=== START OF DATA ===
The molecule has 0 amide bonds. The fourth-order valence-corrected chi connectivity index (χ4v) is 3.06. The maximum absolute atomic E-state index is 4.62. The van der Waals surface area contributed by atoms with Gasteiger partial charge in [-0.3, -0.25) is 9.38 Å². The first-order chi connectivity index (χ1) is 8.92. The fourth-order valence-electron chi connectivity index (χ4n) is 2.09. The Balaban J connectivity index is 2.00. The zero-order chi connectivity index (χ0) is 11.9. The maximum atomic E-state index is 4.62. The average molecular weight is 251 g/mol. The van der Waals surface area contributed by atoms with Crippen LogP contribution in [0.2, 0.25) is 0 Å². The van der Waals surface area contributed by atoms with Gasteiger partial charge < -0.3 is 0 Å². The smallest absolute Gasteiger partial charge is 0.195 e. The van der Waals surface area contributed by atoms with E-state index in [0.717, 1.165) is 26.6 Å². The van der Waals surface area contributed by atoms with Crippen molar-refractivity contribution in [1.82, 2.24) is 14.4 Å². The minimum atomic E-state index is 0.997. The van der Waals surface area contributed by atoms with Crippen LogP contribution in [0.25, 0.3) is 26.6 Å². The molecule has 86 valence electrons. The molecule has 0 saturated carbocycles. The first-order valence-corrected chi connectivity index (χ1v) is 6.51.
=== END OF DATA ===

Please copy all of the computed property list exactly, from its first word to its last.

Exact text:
The molecule has 0 amide bonds. The fourth-order valence-corrected chi connectivity index (χ4v) is 3.06. The maximum absolute atomic E-state index is 4.62. The van der Waals surface area contributed by atoms with Gasteiger partial charge in [-0.3, -0.25) is 9.38 Å². The first-order chi connectivity index (χ1) is 8.92. The fourth-order valence-electron chi connectivity index (χ4n) is 2.09. The Balaban J connectivity index is 2.00. The zero-order chi connectivity index (χ0) is 11.9. The maximum atomic E-state index is 4.62. The average molecular weight is 251 g/mol. The van der Waals surface area contributed by atoms with Crippen LogP contribution in [0.2, 0.25) is 0 Å². The van der Waals surface area contributed by atoms with Gasteiger partial charge < -0.3 is 0 Å². The smallest absolute Gasteiger partial charge is 0.195 e. The van der Waals surface area contributed by atoms with E-state index in [0.717, 1.165) is 26.6 Å². The van der Waals surface area contributed by atoms with Crippen molar-refractivity contribution in [1.82, 2.24) is 14.4 Å². The minimum atomic E-state index is 0.997. The van der Waals surface area contributed by atoms with Crippen LogP contribution in [0.25, 0.3) is 26.6 Å². The molecule has 86 valence electrons. The molecule has 0 saturated carbocycles. The first-order valence-corrected chi connectivity index (χ1v) is 6.51.